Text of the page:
Could Jesus heal people? Did He perform miracles or was there some other explanation?

Christianity

What is 'good' about Good Friday?

Christianity

What do some deities tell Sanatanis about God?

Sanatana Dharma (Hinduism)

What is the best way for a Sanatani to lead a good life?

Sanatana Dharma (Hinduism)

 

Year 4:

Jigsaw RE Enquiry

Worldview studied:

Does praying at regular intervals help Muslims in their everyday lives?

Islam

What is the most significant part of the nativity story for Christians today?

Christianity

Does completing a pilgrimage make a person a better Muslim?

Islam

Is forgiveness always possible for Christians?

Christianity

Do people need to go to church to show they are Christians?

Christianity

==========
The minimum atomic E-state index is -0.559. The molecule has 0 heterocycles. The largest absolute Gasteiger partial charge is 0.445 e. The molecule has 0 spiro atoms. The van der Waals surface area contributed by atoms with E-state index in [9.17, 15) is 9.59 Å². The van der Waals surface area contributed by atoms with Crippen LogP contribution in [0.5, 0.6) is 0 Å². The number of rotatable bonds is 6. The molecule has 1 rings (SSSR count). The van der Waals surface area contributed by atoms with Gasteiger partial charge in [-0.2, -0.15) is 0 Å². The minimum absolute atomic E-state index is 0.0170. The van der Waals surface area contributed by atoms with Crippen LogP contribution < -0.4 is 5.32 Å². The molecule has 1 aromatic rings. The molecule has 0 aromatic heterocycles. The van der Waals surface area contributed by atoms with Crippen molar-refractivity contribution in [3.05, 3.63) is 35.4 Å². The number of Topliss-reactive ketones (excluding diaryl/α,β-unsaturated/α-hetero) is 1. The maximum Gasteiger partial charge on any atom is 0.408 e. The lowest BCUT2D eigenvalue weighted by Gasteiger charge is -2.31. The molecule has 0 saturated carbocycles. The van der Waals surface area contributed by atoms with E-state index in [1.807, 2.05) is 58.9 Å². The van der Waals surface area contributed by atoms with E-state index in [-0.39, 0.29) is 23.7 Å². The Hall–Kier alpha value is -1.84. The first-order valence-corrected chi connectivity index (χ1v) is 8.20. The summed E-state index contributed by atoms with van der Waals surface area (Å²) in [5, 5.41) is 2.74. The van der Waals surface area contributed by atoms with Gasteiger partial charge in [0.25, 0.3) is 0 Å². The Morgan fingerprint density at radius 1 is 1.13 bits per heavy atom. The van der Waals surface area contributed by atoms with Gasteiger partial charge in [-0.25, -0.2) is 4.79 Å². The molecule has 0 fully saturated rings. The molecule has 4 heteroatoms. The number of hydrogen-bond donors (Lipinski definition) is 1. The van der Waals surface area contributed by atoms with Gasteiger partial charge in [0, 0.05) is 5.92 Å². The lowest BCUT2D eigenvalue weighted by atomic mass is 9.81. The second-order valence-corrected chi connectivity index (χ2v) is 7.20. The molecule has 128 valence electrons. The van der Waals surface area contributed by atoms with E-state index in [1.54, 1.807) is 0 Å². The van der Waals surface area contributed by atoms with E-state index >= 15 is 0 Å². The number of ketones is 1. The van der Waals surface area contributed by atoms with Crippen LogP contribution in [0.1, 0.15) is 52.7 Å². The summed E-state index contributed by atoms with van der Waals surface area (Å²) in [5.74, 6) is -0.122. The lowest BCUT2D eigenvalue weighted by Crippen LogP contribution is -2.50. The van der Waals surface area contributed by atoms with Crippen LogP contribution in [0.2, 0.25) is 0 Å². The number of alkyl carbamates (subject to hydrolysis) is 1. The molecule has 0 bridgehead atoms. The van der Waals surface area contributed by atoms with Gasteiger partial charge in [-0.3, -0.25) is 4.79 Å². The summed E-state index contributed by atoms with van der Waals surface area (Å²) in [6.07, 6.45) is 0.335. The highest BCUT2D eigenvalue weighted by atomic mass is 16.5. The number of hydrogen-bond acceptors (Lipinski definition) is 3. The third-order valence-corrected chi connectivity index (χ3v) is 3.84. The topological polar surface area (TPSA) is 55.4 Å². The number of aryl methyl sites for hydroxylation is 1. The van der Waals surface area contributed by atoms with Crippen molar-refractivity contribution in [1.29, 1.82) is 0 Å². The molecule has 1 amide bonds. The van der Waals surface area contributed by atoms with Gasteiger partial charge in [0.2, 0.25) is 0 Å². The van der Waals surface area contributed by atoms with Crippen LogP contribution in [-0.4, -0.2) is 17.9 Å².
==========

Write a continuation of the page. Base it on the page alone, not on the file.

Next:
What is the best way for a Muslim to lead a good life?

Islam

 

Year 5:

Jigsaw RE Enquiry

Worldview studied:

What is the best way for a Sanatani to show commitment to God?

Sanatana Dharma (Hinduism)

Is the Christmas story true?

Christianity

How can Brahman be everywhere and in everything?

Sanatana Dharma (Hinduism)

How significant is it for Christians to believe that God intended Jesus to die?

Christianity

Do beliefs in Karma Samsara and Moksha help Sanatanis lead good lives?

Sanatana Dharma (Hinduism)

What is the best way for a Christian to show commitment to God?

Christianity

 

Year 6:

Jigsaw RE Enquiry

Worldview studied:

What is the best way for a Muslim to show commitment to God?

Islam

How do inspirational people impact on how Humanists live today?

Humanism

Do Christian celebrations and traditions help Christians understand who Jesus was and why he was born?

Christianity

Is anything ever eternal?

Christianity

Is Christianity still a strong religion over 2000 years after Jesus was on Earth?

Christianity

How is the Qur’an vital to Muslims today?

Islam

Does belief in Akhirah (life after death) help Muslims lead a good life?

Islam